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Venezuela denounces Colombia accusations on rebels

 Venezuela�s Foreign Minister Nicolas Maduro walks past images of Chile's late President Salvador Allende, center, and Nicaragua's national hero Augus...
 Venezuela�s Foreign Minister Nicolas Maduro arrivesfor a press conference in Caracas, Friday, July 16, 2010. Maduro said Venezuela's government sent ...
 Venezuela�s Foreign Minister Nicolas Maduro speaks during a press conference in Caracas, Friday, July 16, 2010. Maduro said Venezuela's government se...
 Venezuela�s Foreign Minister Nicolas Maduro speaks during a press conference in Caracas, Friday, July 16, 2010. Maduro said Venezuela's government se...

Venezuela Colombia FARC

Venezuela�s Foreign Minister Nicolas Maduro walks past images of Chile's late President Salvador Allende, center, and Nicaragua's national hero Augus...

Venezuela Colombia FARC

Venezuela�s Foreign Minister Nicolas Maduro arrivesfor a press conference in Caracas, Friday, July 16, 2010. Maduro said Venezuela's government sent ...

Venezuela Colombia FARC

Venezuela�s Foreign Minister Nicolas Maduro speaks during a press conference in Caracas, Friday, July 16, 2010. Maduro said Venezuela's government se...

Venezuela Colombia FARC

Venezuela�s Foreign Minister Nicolas Maduro speaks during a press conference in Caracas, Friday, July 16, 2010. Maduro said Venezuela's government se...

Venezuela called its ambassador home from Bogota for consultations Friday to protest accusations by the outgoing Colombian government that rebel leaders are taking refuge inside its borders.
Colombian officials have long complained, mostly in private, that President Hugo Chavez has harbored leaders of its two main rebel groups.
But on Thursday, Colombia's Defense Ministry showed video, photographs and satellite images to Colombian journalists behind closed doors that it said proved the presence of rebel leaders in neighboring Venezuela.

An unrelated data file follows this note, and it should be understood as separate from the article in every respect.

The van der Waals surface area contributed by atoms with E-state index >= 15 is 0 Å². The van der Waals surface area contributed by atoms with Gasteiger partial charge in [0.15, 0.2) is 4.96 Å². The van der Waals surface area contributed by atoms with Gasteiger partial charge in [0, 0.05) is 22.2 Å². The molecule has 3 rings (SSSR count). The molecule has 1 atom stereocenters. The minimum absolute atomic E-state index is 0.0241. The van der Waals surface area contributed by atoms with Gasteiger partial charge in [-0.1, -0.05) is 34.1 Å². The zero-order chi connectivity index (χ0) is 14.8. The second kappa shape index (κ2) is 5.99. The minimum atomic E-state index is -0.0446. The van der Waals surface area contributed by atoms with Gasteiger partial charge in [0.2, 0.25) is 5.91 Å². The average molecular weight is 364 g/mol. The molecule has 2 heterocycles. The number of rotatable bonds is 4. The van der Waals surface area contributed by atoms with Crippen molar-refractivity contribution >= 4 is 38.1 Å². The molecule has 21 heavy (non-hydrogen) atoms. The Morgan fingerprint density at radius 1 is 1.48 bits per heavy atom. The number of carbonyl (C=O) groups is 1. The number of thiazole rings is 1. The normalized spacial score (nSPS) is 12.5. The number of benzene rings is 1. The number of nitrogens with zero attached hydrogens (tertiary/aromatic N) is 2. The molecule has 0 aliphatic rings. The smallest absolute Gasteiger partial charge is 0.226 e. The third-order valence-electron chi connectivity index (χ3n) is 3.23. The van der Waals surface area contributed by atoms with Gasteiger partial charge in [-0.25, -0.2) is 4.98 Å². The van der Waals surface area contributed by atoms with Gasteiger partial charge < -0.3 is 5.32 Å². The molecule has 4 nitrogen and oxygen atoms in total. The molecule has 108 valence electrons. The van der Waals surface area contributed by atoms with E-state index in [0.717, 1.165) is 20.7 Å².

Colombia's hard-line president, Alvaro Uribe, leaves office on Aug. 7. He's been widely credited for seriously weakening Colombia's leftist insurgencies, one of which killed his father in a botched 1983 kidnapping.
Because he has frequently feuded with Chavez, many Colombians believe the renewed accusations show Uribe's dissatisfaction with the olive branch that Colombia's president-elect, Juan Manuel Santos, has extended to Chavez.
Trade between Venezuela and Colombia has fallen 70 percent in the past year since Chavez froze relations over Colombia's signing of an agreement with the United States granting Washington expanded access to its military bases.
In a news conference Friday, Venezuelan Foreign Minister Nicolas Maduro accused Uribe's government of trying to "destroy the possibilities of an advance" in relations.
Chavez called Uribe a "mafioso" also during a Friday speech. But he said he is adopting a wait-and-see approach to Santos.
Chavez said earlier this week that he is considering whether he will accept Santos' invitation to attend his inauguration.
Santos on Thursday didn't comment directly on the Uribe government's renewed accusations against Venezuela, saying the people of both nations suffer when their leaders quarrel.
He has stressed the importance of mending trade relations with Venezuela that overwhelmingly benefit Colombia's food producers.


Updated : 2021-01-22 03:18 GMT+08:00